Thursday, July 14, 2016

Most Common Diseases of 50plus: Thyroid disease: Thyroid adenoma – The Risk factors

Kyle J. Norton(Scholar and Master of Nutrients, all right reserved)
Health article writer and researcher; Over 10.000 articles and research papers have been written and published on line, including world wide health, ezine articles, article base, healthblogs, selfgrowth, best before it's news, the karate GB daily, etc.,.
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Some articles have been used as references in medical research, such as international journal Pharma and Bio science, ISSN 0975-6299.

                         Thyroid disease

Thyroid disease is defined as a condition of malfunction of thyroid. Hyperthyroidism is a condition in which the thyroid gland is over active and produces too much thyroid hormones.

                       Thyroid adenoma

Thyroid adenoma is a benign tumor started in the layer of cell lined the inner surface of the thyroid gland. The disease are relatively common among adults living in the United States. According to the study by the Mayo Clinic and Mayo Foundation, there is a report of 4 patients described in whom a follicular carcinoma developed following thyroidectomy for a benign follicular neoplasm. Most thyroid nodules are Thyroid adenoma.

                       The Risk factors

1. According to the study by the University of Campinas
a. Graves’ disease: the prevalence of thyroid nodules and thyroid carcinoma were 27.78% and 5.05%, respectively.
b. Older age (OR = 1.054; 95% CI = 1.029-1.080) and larger thyroid volumes (OR = 1.013; 95% CI = 1.003-1.022) increased the chance of nodules.
c. Younger age (OR = 1.073; 95% CI = 1.020-1.128) and larger thyroid volume (OR = 1.018; 95% CI = 1.005-1.030) predicted thyroid carcinoma.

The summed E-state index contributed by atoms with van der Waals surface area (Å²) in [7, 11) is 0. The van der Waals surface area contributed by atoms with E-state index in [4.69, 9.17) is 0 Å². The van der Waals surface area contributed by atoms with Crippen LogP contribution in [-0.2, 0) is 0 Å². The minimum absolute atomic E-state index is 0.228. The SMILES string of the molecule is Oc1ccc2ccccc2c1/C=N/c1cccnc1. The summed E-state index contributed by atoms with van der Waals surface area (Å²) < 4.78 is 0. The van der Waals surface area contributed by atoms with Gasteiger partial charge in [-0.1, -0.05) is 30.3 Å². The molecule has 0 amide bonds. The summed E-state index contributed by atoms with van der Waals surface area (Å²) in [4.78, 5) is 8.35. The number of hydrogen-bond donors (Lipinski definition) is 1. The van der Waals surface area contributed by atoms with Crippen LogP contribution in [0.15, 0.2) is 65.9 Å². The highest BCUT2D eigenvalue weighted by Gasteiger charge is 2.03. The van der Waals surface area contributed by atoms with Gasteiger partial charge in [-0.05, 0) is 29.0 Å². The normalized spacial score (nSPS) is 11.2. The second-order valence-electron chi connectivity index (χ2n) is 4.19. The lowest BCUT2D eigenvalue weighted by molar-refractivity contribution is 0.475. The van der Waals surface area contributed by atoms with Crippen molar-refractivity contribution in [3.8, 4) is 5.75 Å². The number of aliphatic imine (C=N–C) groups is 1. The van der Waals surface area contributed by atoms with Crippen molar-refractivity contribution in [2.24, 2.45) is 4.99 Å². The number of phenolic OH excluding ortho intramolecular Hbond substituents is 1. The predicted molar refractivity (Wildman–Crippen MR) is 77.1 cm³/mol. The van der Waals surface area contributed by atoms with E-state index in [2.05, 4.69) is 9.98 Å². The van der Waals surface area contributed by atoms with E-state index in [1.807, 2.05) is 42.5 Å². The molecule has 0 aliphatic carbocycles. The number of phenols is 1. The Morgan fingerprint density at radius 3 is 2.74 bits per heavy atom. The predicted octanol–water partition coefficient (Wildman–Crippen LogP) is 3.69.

d. Hashimoto’s thyroiditis: the prevalence of thyroid nodules and carcinomas were 50.7% and 7.8%, respectively. Nodules were predicted by thyroid volume (OR = 1.030; 95% CI = 1.001-1.062)(8).

2. Emotional stress and childbirth
98 patients with Graves’ disease have been compared to 95 patients with Hashimoto’s thyroiditis and to 97 patients with benign thyroid nodules (control group) in order to evaluate the triggering role of major stressors and pregnancy in the occurrence of autoimmune thyroid diseases. showed that Graves’ disease occurred after a pregnancy in 25% of the women in child bearing age versus 10% of the cases of Hashimoto’s (p 40 years and to explore the association between TN and its metabolic risk factors, found that the prevalence of TN was 46.6 % (39.7 %, men; 50.3 %, women) and it increased significantly with increasing age (P < 0.001). It was significantly higher in the group with hypertension than in that with normotension (P < 0.001) and was 43.0 % in the normal blood glucose group, 49.4 % in the prediabetes group, and 50.9 % in the diabetes group (P < 0.001). Logistic regression analysis indicated that hypertension [odds ratio (OR) = 1.121 (1.025-1.225)] as well as prediabetes and diabetes [OR = 1.130 (1.036-1.233)] were all independent risk factors for TN after adjustment for sex, age, body mass index, blood lipid levels, smoking status, and alcohol consumption(10).

4. Insulin resistance (IR)
According to the study by the Baskent University Faculty of Medicine, patients with impaired glucose metabolism have significantly increased thyroid volume and nodule prevalence(11). Other study indicated that MetS have significantly increased thyroid volume and nodule prevalence. Multivariate regression analysis model demonstrated that the presence of IR contributed substantially to this increased risk(12).

5. BRAF mutations and family history of thyroid disease
According to the study by the King Abdulaziz University, BRAF exon 15 was sequenced in 381 cases of thyroid lesions including Hashimoto´s thyroiditis, nodular goiters, hyperplastic nodules, follicular adenomas (FA), papillary TC (PTC), follicular variant PTC (FVPTC), microcarcinomas of PTC (micro PTC; tumor size ≤ 1 cm), follicular TC (FTC), and non-well differentiated TC (non-WDTC). Patients with PTC harboring no BRAF mutation (BRAFwt) were on average younger than those with a BRAF mutation (BRAFmut) in the PTC (36.6 years vs. 43.8 years). Older age (≥ 45 years) in patients with PTC was significantly associated with tumor size ≥ 4 cm (P = 0.018), vessel invasion (P = 0.004), and distant metastasis (P = 0.001). Lymph node (LN) involvement in PTC significantly correlated with tumor size (P = 0.044), and vessel invasion (P = 0.013). Of notice, taken the whole TC group, family history of thyroid disease positively correlated with capsular invasion (P = 0.025)(13).

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